Ellen Watters Timeline

So how do you make an 87 year timeline when you only have three reference points (2 census records and a death record)? Speculation and historical details!

1801-6: Ellen Watters is born sometime between these years. Her parents were quite likely Hugh Watters and Sarah Smith, who were tenant farmers on the William Cooper Crawford estate in Tipperary, not far from Nenagh (Rapla North, Kilruane Parish). The entrance to the estate is pictured below.

The entrance to the estate is pictured below.


In 1801 the Act of Union was passed (largely in response to the bloody rebellion in 1798) which joined Ireland and the UK. At first this seemed to be good news to Catholics, who were promised emancipation, but never actually got it. The early years of Ellen’s life were a time of relative political peace in rural Ireland. She grew up with at least 4 brothers, but maybe there were more siblings. Women did most of the domestic tasks, while the men worked the fields. I bet Ellen was a superstar knitter.

1820-21: Ellen marries Timothy Tierney and their oldest daughter, Sarah (Sally) is born Jan 1, 1821.

1825-1835: She and Timothy have 3 more girls and 2 boys.

1831-32: Three of Ellen’s brothers immigrate to (what is now) Canada, settling in Nepean, On.

By the 1830s, unrest in Ireland was growing. Catholics were disgruntled as the benefits of the Act of Union did not materialize and they were now required to tithe the Church of Ireland. In rural areas secret societies of Ribbonmen and Whiteboys began forming. These rebels fought for Catholic and peasant rights through violence and other shenanigans.


1835: Ellen’s husband Timothy was convicted of stealing a landlord’s account books and firearms. He was sentenced to transport to New South Wales and shipped out from Cork never to return to Ireland. Their youngest child, Mary, was born sometime around his conviction.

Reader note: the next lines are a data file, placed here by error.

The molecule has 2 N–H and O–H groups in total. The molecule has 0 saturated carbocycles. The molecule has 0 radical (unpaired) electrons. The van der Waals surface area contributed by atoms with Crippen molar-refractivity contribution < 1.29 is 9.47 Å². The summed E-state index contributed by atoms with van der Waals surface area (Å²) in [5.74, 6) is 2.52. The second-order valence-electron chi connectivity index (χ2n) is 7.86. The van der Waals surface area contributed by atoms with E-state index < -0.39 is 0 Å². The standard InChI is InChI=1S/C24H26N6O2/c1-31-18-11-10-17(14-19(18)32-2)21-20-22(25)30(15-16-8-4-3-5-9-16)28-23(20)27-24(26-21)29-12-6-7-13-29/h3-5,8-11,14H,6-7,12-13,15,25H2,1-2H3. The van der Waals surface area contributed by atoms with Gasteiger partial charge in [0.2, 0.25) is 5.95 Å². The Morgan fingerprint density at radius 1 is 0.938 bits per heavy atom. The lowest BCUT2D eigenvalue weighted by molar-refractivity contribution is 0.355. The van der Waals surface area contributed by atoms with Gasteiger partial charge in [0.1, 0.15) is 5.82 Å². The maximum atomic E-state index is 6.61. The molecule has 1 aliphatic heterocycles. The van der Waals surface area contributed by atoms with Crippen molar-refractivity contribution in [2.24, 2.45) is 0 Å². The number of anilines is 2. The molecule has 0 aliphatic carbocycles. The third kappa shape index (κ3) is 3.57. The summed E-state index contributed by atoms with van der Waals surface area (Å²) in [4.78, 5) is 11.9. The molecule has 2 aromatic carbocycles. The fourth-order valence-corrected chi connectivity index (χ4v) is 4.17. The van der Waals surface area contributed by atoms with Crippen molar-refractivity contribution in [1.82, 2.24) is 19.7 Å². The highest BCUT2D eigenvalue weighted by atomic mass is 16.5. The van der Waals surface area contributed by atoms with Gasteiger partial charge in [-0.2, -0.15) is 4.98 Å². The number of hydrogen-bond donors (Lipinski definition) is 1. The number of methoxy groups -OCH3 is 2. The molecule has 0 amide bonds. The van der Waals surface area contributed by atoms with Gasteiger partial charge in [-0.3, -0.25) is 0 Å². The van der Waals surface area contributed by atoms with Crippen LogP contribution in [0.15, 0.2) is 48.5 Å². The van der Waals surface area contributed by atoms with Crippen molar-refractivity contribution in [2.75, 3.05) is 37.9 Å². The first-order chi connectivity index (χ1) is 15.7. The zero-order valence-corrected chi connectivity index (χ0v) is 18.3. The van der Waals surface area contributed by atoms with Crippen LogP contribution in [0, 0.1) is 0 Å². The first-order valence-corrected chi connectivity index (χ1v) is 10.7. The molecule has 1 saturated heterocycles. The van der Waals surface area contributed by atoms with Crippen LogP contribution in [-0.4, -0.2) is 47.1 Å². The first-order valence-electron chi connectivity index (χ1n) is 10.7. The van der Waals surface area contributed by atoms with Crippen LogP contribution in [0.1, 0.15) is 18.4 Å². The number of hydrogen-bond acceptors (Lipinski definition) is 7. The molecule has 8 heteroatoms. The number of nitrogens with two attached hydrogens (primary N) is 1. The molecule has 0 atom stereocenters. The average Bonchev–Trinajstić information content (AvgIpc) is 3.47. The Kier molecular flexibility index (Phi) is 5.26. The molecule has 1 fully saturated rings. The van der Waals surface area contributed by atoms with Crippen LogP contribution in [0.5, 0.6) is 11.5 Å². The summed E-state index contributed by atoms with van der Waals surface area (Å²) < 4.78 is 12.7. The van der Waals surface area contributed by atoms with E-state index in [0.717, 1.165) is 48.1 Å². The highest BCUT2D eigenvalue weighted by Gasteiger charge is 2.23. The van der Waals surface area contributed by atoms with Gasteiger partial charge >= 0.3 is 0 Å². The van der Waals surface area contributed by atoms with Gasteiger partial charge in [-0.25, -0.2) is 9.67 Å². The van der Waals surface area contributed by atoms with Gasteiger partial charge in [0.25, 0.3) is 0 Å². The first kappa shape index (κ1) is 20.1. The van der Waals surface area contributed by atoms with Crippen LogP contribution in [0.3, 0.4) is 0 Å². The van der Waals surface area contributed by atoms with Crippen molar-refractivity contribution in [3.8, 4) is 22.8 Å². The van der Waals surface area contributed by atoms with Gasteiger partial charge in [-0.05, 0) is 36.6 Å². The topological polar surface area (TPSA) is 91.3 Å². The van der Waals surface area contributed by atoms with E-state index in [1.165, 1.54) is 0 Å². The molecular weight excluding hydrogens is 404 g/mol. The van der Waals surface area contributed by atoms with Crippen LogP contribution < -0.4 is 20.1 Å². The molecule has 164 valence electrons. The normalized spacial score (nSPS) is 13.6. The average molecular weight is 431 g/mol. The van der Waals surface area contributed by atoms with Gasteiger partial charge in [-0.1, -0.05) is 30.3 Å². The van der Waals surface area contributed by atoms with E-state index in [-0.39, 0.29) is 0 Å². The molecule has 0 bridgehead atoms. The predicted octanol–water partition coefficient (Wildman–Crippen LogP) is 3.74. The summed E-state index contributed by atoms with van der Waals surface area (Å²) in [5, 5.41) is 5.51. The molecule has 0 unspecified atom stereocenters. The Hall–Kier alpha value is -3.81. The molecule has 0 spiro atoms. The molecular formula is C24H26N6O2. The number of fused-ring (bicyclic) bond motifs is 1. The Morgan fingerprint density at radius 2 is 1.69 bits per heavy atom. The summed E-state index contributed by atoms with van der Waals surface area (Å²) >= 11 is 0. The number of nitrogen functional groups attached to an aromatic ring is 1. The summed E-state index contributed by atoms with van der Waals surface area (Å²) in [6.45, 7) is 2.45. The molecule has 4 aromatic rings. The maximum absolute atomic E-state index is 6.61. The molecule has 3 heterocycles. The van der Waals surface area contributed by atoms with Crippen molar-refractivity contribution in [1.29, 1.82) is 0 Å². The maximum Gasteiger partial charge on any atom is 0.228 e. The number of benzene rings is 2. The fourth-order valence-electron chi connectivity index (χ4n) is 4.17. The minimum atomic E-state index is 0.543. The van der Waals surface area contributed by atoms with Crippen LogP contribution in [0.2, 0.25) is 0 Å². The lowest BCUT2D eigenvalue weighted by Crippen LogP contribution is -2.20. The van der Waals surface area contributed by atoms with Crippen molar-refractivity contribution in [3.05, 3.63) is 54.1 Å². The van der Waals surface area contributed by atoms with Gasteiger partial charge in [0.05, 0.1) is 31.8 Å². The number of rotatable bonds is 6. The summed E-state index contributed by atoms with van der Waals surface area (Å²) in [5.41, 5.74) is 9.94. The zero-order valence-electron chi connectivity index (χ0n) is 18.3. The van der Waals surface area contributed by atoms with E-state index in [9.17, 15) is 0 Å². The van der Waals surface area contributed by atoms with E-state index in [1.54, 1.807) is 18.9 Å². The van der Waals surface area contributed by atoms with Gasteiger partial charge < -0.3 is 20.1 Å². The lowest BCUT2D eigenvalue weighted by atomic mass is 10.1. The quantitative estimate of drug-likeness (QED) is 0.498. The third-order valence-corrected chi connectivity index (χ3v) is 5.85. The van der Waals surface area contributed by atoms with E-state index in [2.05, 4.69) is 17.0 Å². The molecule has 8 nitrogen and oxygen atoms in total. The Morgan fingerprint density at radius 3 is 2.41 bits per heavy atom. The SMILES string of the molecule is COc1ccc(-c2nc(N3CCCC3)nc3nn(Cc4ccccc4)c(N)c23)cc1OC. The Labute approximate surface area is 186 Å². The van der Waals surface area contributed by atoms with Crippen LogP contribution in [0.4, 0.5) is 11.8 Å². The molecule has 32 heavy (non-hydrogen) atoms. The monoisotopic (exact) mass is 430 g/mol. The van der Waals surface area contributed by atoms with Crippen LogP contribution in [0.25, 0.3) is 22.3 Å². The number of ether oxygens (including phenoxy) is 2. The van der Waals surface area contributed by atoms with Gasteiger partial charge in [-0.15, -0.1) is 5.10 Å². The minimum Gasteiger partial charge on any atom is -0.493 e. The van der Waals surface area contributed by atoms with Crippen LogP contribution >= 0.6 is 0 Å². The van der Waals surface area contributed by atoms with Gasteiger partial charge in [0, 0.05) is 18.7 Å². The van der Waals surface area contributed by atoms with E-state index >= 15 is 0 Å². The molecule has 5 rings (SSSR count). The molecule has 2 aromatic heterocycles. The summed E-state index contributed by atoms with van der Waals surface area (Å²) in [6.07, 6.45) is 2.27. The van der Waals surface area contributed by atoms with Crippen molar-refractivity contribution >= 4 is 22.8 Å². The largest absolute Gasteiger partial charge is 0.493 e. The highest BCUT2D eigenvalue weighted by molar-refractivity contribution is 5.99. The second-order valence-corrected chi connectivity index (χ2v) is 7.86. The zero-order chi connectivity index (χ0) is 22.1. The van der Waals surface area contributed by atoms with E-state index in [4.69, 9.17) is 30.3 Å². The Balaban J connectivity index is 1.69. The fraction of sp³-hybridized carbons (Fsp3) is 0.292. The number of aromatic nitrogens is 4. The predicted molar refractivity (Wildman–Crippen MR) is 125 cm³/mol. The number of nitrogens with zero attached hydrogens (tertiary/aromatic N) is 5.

1840:  Her eldest daughter Sarah married in 1839 in Tipperary. Her obituary states that she and her husband, along with her family (mother Ellen and 5 siblings) sailed out of Limerick on a 4 week voyage to Ontario. I think they may have sailed with another brother of Ellen as well. I wonder if any other siblings remained.

Meanwhile things were getting worse in Ireland. They got out at a good time, as the famine struck 5 years later and devastated the country. Pre-famine Ireland was extremely poor and the quality of life terrible. Drunkenness was commonplace and people often lived with their stock in filthy stone huts. Life in the new world is tough for settlers, who arrive with little have a lot of land to clear, but it’s better than in Ireland. Typical housing in both countries is pictured below as a comparison (Ireland, then Ontario).



1851: Ellen is found on the Census of Canada. She’s living with her two youngest children, John and Mary, and is a farmer and a widow. Two daughters and a son have immigrated to the US. One other daughter is married and in Ontario.

1853: Ellen’s husband Timothy is granted a conditional pardon in Australia. He’s a free man there, but cannot return to Ireland or the UK. I don’t know if Ellen knew what became of him.

1860s: Ellen supposedly walks from Nepean to Ogdensburg, NY to visit her daughters Sarah and Ellen. She’s in her 60s when she makes this return trip on foot (180 kms round trip). This info is from a plaque in Tierney Park in Ottawa and I imagine her like in the picture below.



1872: Ellen’s husband Timothy dies at the age of about 73 in Australia.

1881: Ellen’s living with her son John and listed as a farmer, a widow, and blind. This is interesting, as I know my great grandmother and her mother (Ellen’s daughter and grand-daughter) also went blind in their old age. (In fact, as the story goes, my great-great grandmother would scold her girls if they were peeling potatoes too thick just by the sound of their work).


1888: Ellen dies of “senile decay” (which is also the name of a defunct metal band). She’s living with her son John at the time of her death and is listed as the widow of Timothy Tierney and 87 years old; it’s been over 50 years since his conviction and transport. Her headstone is below. It is not the original, though.

  • I have not been able to find any records of Ellen between 1851 and 1881. In those two censuses she’s living in the same place, but is not listed for that household in 1861 or 1871. I have searched records in Canada, the US, and Australia. 30 years with no record of her (besides the report of walking to NY) drives me crazy! I like to speculate that she went to Australia for a while or something, but so far I haven’t found anything to support that.